That’s about all I have to relate from the Palace for today.

Thanks for tuning in…

COURTNEY TRAIN LETTER…

Filed under: political musings, print news, GOP — Peg Britton @ 11:29 am

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From The Salina Journal
Train letter 8-11-14
Friday, August 15, 2014 2:00 AM

Train letter 8-11-14

Name changes create more voting hoops

Kris Kobach’s new voting restrictions are imposing serious obstacles and should be a cause for great concern for women across the state.

I’d like to encourage my mom to vote in this election, but she has never registered and her current legal name does not appear on her proof of citizenship. It has changed as a result of marriage. My mom is not alone. Recent figures indicate that 34 percent of voting-age women lack proof of citizenship with their current legal name.

With new voting restrictions requiring proof of citizenship to register, women who’ve changed last names as a result of marriage have to provide supplemental documents along with their proof of citizenship. My mom is not in a financial position to provide these necessary documents. For my mother and the women of Kansas who lack proof of citizenship with their current names, there is a disproportionate burden imposed on exercising their right to vote.

This law is an infringement on the rights of all Kansans, especially women and the poor. If you value the right to vote, if you value gender equality, cast a vote against Kobach for my mom on Election Day. I know I will be.

– COURTNEY TRAIN, Salina

8/18/2014

WE DON’T NEED THIS IN ELLSWORTH…OR ANYWHERE NEARBY….

Filed under: prairie musings, Ellsworth — Peg Britton @ 10:15 am

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Walmart Strikes Again With A New Attempt To Further Destroy Small Businesses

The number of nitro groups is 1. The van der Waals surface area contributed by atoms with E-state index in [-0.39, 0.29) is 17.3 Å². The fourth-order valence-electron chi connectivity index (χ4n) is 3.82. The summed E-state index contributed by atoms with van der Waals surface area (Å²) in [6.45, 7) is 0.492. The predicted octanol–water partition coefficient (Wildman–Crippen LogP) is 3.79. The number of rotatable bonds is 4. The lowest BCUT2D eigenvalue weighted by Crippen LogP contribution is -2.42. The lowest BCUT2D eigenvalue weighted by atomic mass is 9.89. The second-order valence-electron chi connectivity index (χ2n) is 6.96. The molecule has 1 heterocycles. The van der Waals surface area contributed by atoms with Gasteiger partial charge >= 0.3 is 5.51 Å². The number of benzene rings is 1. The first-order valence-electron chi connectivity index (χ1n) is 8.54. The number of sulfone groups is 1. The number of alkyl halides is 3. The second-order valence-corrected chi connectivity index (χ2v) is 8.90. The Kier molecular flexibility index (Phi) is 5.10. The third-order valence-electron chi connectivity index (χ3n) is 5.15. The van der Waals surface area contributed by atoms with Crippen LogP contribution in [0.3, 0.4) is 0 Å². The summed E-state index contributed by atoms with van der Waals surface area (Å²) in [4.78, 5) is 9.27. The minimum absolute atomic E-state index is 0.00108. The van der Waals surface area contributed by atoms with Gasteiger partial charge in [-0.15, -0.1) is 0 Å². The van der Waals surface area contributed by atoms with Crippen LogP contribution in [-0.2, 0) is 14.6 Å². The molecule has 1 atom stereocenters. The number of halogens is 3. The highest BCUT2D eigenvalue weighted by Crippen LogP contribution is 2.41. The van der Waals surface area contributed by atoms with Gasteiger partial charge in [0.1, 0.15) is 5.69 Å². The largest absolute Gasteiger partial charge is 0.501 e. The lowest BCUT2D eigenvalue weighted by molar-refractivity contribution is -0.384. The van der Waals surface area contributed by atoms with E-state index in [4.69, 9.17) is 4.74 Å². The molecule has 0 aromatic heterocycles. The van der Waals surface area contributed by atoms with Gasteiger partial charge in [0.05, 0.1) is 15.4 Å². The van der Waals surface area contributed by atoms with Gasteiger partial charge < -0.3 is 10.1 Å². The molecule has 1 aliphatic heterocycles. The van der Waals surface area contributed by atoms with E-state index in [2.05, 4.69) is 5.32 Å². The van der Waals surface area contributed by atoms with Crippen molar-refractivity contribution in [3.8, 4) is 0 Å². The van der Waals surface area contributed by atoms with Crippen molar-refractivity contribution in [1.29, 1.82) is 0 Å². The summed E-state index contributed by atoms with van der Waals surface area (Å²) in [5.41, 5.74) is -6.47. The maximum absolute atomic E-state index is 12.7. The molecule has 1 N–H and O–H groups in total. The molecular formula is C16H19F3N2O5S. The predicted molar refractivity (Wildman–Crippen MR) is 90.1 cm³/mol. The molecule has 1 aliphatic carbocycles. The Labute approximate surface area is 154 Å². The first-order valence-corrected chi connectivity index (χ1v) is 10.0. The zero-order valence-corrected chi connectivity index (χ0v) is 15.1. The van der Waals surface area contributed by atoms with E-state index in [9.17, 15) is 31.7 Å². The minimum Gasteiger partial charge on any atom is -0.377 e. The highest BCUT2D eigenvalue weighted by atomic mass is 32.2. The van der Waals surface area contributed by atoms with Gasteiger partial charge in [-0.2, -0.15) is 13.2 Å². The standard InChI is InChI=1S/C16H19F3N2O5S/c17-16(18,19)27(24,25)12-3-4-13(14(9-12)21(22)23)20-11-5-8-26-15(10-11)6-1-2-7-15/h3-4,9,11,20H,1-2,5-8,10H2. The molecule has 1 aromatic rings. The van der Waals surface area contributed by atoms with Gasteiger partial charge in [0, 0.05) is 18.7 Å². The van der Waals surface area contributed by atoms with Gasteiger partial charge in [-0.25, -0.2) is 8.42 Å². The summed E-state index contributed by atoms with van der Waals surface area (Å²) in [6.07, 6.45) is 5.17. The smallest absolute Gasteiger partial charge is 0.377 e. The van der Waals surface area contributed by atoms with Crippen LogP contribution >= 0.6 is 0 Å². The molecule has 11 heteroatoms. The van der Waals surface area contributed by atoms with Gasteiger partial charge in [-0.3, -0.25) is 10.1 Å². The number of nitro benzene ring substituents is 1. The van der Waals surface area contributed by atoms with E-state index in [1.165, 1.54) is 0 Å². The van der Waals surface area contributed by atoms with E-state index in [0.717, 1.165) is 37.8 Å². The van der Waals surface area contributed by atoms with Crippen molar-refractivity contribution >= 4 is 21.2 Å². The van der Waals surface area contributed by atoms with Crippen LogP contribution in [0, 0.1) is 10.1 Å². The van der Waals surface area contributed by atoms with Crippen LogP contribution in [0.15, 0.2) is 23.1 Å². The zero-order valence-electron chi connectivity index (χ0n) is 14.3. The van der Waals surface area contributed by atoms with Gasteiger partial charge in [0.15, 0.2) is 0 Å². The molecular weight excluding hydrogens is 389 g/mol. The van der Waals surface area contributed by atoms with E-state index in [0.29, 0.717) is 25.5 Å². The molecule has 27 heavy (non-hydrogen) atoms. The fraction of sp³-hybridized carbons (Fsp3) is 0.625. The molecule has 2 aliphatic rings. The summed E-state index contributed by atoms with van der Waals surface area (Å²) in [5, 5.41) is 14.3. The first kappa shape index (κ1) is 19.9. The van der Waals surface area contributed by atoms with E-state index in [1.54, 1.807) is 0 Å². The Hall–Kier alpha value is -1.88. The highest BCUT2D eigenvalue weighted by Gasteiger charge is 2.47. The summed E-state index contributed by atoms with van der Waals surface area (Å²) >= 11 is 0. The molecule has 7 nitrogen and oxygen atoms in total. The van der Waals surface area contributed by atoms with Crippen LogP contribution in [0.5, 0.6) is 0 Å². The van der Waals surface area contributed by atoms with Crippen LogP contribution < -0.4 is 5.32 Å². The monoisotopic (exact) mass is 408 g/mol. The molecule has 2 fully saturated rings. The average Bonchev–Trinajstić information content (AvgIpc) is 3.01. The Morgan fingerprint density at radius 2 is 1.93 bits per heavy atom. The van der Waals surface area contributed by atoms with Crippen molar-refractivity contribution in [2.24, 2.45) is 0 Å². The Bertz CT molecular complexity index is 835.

August 17, 2014 By Allen Clifton

Walmart is a bit of an enigma, isn’t it?  I rarely meet anyone who enjoys shopping there, and the company itself has an atrocious PR imagine, yet it still manages to be an absolute corporate powerhouse.

But when it comes to Walmart, most of us picture their massive 24-hour “supercenters” that sell everything from groceries to semi-automatic rifles and even swimming pools.

Heck, in many of them you can even do your banking, get your haircut, and buy a Subway sandwich for lunch.

But one of the biggest drawbacks to these supercenters is their size.  Most people don’t just “pop in” to a Walmart.  If you happen to need 2 or 3 items that might be on opposite ends of the store, you’re probably going to end up walking nearly a half mile before you get back to your car.

Which is one of the main factors leading to a continuing decline in sales.

Only this decline in sales isn’t actually threatening to bring down Walmart as the unheralded retail leader.

Oh, no.

It’s actually created an entirely new beast altogether.

See, what Walmart is doing now (in addition to their multitude of supercenters) is building smaller versions of Walmart.

The Walmart Neighborhood Market isn’t all that uncommon, at least not here in Texas.  It’s essentially just a version of Walmart that mainly focuses on groceries. Amid Walmart’s declining overall sales, these locations have actually shown rising earnings.

Another new layout they’re rolling out is called Walmart Express.  It’s smaller than the Walmart Neighborhood stories, basically the size of a CVS pharmacy.  They’re referring to these as their “small-footprint” retail stores.  Here in DFW we’re actually getting Texas’ first one in the town of Palmer.  A tiny town about 25 miles south of downtown Dallas.

Oh, but Walmart hasn’t stopped there.

They’re also testing out a store called Walmart To-Go.  A store that’s described as an upscale version of your local convenience store.  Right now they only have one of these types of stores, near their home office in Bentonville, Arkansas.
The Walmart Neighborhood Market isn’t all that uncommon, at least not here in Texas.  It’s essentially just a version of Walmart that mainly focuses on groceries. Amid Walmart’s declining overall sales, these locations have actually shown rising earnings.